A 38-year-old female client tells me: “I was having a lovely Sunday evening, a great day with friends over breakfast and then family for lunch, also an opportunity for a nap. It just seemed perfect. That’s when I went to my social media and started scrolling through stories, and, in less than a minute, I was feeling low, envious, thinking about how everyone else is having so much fun. I am bringing this in therapy because this happens so often and I can’t seem to enjoy life.”
Over the last five-eight years, there has been a significant increase in the number of clients reporting how the envy they experience is impacting their emotional well-being. In therapy sessions, envy is talked about often in relation to social media. Clients talk about the envy they experience not just in relation to the people they are close to, but also when they follow acquaintances or even influencers. Over the last few years, I have been hearing the word envy being mentioned more frequently,across areas. It’s no longer limited to career success, it’s also about lifestyle choices, travel, even the people one knows and hangs out with.
Envy very often impacts not just the client but also their interpersonal relationships and moods. According to the American Psychological Association, envy can be defined as “a negative emotion of discontent and resentment generated by desire for the possessions, attributes, qualities, or achievements of another (the target of the envy)”. What’s important is that it includes a component of resentment that is based on a perceived understanding of, or assumptions about, others’ lifestyle, fame and success. This reflects in moments where you could be following stories or posts of people you barely know and assume everything is going right for them. Yet you may be feeling envious without knowing anything about their personal journey before they achieved success.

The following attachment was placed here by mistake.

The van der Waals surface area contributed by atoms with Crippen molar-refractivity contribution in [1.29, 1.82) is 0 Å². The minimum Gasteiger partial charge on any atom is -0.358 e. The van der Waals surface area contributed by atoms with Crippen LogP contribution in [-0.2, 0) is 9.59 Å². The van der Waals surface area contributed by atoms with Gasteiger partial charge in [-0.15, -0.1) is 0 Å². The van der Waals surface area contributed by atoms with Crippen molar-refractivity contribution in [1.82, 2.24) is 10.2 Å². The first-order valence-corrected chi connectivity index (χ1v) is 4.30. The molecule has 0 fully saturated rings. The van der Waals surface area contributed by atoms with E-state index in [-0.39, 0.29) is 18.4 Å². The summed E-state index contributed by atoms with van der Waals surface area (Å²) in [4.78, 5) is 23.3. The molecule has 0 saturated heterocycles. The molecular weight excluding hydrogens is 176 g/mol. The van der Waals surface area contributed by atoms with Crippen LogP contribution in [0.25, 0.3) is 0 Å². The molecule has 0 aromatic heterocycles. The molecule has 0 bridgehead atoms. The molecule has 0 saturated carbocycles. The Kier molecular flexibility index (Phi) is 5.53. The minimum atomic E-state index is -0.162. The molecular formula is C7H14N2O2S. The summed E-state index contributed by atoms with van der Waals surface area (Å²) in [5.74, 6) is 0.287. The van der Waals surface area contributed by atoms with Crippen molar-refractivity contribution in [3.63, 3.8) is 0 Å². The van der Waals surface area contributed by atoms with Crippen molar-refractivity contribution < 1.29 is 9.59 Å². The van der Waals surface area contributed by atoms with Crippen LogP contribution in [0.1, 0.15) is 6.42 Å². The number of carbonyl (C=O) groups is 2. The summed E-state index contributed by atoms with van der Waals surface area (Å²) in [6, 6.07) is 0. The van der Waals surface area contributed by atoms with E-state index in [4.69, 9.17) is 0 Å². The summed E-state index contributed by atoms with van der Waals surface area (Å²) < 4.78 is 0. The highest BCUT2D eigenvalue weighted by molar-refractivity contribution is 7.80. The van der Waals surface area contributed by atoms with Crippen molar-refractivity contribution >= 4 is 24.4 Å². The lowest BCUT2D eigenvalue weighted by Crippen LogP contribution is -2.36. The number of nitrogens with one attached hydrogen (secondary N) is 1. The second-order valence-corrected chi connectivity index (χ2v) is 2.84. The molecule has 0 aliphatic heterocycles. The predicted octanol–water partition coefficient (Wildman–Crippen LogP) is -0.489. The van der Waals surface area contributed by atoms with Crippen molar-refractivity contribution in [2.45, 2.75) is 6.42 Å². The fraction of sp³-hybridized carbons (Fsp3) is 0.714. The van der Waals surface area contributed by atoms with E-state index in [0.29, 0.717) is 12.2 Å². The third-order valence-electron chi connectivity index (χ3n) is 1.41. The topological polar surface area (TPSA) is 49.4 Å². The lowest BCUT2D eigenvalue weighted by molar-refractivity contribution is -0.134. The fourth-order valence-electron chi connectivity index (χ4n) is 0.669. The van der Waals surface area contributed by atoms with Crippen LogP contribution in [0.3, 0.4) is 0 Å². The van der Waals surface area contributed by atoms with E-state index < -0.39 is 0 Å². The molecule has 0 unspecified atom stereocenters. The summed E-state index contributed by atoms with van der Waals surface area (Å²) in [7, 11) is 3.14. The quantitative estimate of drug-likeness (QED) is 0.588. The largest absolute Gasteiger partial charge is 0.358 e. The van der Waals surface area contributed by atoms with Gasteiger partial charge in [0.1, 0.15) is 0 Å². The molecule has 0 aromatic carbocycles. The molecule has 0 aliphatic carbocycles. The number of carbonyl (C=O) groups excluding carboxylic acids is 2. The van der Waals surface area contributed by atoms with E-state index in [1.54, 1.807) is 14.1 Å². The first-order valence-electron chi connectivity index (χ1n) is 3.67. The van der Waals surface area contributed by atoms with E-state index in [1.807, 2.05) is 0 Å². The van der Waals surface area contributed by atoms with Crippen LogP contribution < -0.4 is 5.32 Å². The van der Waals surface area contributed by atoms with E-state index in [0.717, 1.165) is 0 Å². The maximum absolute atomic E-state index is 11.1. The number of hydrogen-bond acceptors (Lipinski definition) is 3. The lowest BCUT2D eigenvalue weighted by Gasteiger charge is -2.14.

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From a therapist’s lens, when people feel envious of others, there is a story that needs to be heard. Envy often points to what people may desire, what they want to work towards; it may even be related to their own personal conflicts in relation to goals they eventually want to work towards. It is related also to the beliefs people hold about the world, even ideas about fairness versus unfairness. Think of how you may be envious of someone who achieved fame so early in their career or how easily someone found love. Maybe try and explore what envy is trying to tell you.
What happens with envy is that people begin to feel like victims; they constantly feel they are less than others, they lose the ability to savour their own achievements. This leads to what I call death by social comparison, where you are stuck in a downward spiral. It can lead to feelings of helplessness and hopelessness; if it remains unattended, it can lead to bitterness, lingering anxiety, robbing people of the ability to appreciate life and be present.
If you have been experiencing envy too and wondering if the emotion has become more intense lately, a good first step would be to try and understand the situations in which envy shows up for you.
The second step would be to identify if there are specific times in the week when you feel this sense of envy. In my experience, it’s generally the weekend, when people have permission to relax, or the time, after work and at nights, when people are more likely to ruminate and think about themselves in relation to others. Learn to use social media in a way that allows you to engage rather than be passive; it’s also okay to take a break from social media if it feels too all-consuming, or when you are going through overwhelming emotions.
Lastly, envy may be telling you about your own self-esteem and the beliefs you hold about life and success, so ask yourself how you can work on them to create a more fulfilling and satisfying life for yourself.
Sonali Gupta is a Mumbai-based clinical psychologist. She is the author of the book Anxiety: Overcome It And Live Without Fear and has a YouTube channel, Mental Health With Sonali.